(Reviewed December 18, 2013)
A genuinely moving story of a mother in search of her lost child which, nevertheless, suffers from an all-too familiar sort of self-righteousness
(Reviewed December 13, 2013)
A very funny but moving portrait of an old man, living in exile from his own life, who receives an unexpected touch of dignity and love
Blue is the Warmest Color (La vie d'Adèle)
(Reviewed November 25, 2013)
A visual delight which there are numerous but often mutually contradictory reasons for feeling guilty about enjoying
12 Years a Slave
(Reviewed November 23, 2013)
The racial grievance industry proves that there is life still in the biggest grievance of all, thought by the merely naive far to ante-date any living memory
Teach English with a Degree in Elementary Education.
The neoclassical dictum that art ought to represent reality is obviously something of a dead letter when reality itself loses its shape and its hitherto clear outlines before our eyes and becomes clouded by ideology. Reality to Marx meant something quite different from what it was to his philosophical predecessors (". . . the point, however, is to change it"), and the ideologues of the various -isms which have since followed the Marxist lead have continued to repudiate any attempt to represent reality in favor of correcting it. This propagandistic purpose has a baneful enough effect on original attempts at art, though we might grant that it is fair enough for those — assuming there are those — with a taste for such things. But applied to existing works, it has a fundamentally falsifying effect that ought to be troubling to anyone with a residual respect for the truth independently of its ideological utility.
Just look at this description, from the U.K. Independent, of a reworking by one Ella Hickson, a playwright, of the Peter Pan story for the Royal Shakespeare Company:
ENTRY from December 18, 2013
Forget Wendy the happy homemaker, demurely prepared to be mother while the Lost Boys get to be eternally, irresponsibly youthful, or Wendy the damsel in distress, waiting for the plucky boy to save her: Hickson’s Wendy is multi- dimensional, allowed to play house, but perfectly capable of fighting her own battles too. "I am Wendy Darling, I am brave and I am strong and I am going on an adventure!" is both her "happy thought" and her rallying cry. . .Wendy and Peter Pan is set to be a swashbuckling adventure, where girls get to spar with pirates rather than be rescued from walking the plank. And there’s a terrific scene which will have you mentally punching the air, as Wendy, Tink and Tiger Lily — a frankly badass trio — ditch the sneering jealousy to pal up and "kick some pirate bum". Tink, rather than being a trembling Disney waif, is a "Big Fat Gypsy Tink" and stomps around mardily in hi-tops, while the Native American princess Tiger Lily is more Hunger Games, with sturdy boots and a bow. Not that the play is fully modernised: it’s set in 1908, a date between the publication of the original play and the novel. But it was also a significant year for women’s rights — mass protests in Hyde Park attracted crowds of an estimated 300,000 — and indeed, even Mrs Darling gets a radical make-over in Hickson’s version, becoming a suffragette.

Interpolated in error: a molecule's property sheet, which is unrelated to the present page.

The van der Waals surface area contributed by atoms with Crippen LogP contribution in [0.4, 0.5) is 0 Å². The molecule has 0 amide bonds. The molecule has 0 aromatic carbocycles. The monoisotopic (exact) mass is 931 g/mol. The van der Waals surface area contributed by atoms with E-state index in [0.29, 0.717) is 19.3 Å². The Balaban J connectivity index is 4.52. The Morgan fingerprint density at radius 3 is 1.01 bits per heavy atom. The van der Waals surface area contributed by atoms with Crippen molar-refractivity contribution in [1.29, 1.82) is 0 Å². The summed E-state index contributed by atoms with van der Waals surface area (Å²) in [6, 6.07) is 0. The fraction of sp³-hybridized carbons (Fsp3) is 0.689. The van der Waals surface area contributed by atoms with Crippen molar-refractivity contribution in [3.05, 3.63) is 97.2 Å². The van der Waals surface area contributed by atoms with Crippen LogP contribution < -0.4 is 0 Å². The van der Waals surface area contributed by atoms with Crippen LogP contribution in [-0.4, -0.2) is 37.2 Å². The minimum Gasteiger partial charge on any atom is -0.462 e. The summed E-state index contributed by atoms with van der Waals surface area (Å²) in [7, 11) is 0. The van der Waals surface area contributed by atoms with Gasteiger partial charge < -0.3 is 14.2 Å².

My new book Media Madness, is now published and available for order from Encounter Books. Less a polemic than an attempt to understand the origins of the mass media’s folie de grandeur, the book is a warning even to those who are deserting the big networks, newsweeklies and large-circulation dailies not to carry with them into the more attractive world of niche media the undisciplined habits of thought that the old media culture has given rise to. To order this book, click here.
Also available, now in paperback, is Honor, A History, which was first published in 2006. A study of Western cultural artifacts, from the epics of Homer to the movies and TV shows of today, it is focused on explaining why Western ideas of honor developed so differently from those elsewhere — and especially from the savage honor cultures of the Islamic world. The book then goes on to trace the collapse and ultimate rejection of the old Western honor culture from World War I until the present day and to suggest the conditions that would have to prevail for its revival.
No ears to this request.
November 30, 2013.
Could there have been some method to the Republicans’ madness when they blundered into the government shutdown? — From The New Criterion of November, 2013 ...
November 29, 2013.
In whose interest is the new cultural project to cut us off from the past? — From The American Spectator of November, 2013 ...
The Dream Team.
October 31, 2013.
We console ourselves for our inability to remedy the evils in the world by insisting on our morally creditable feelings about them — From The New Criterion of October, 2013 ...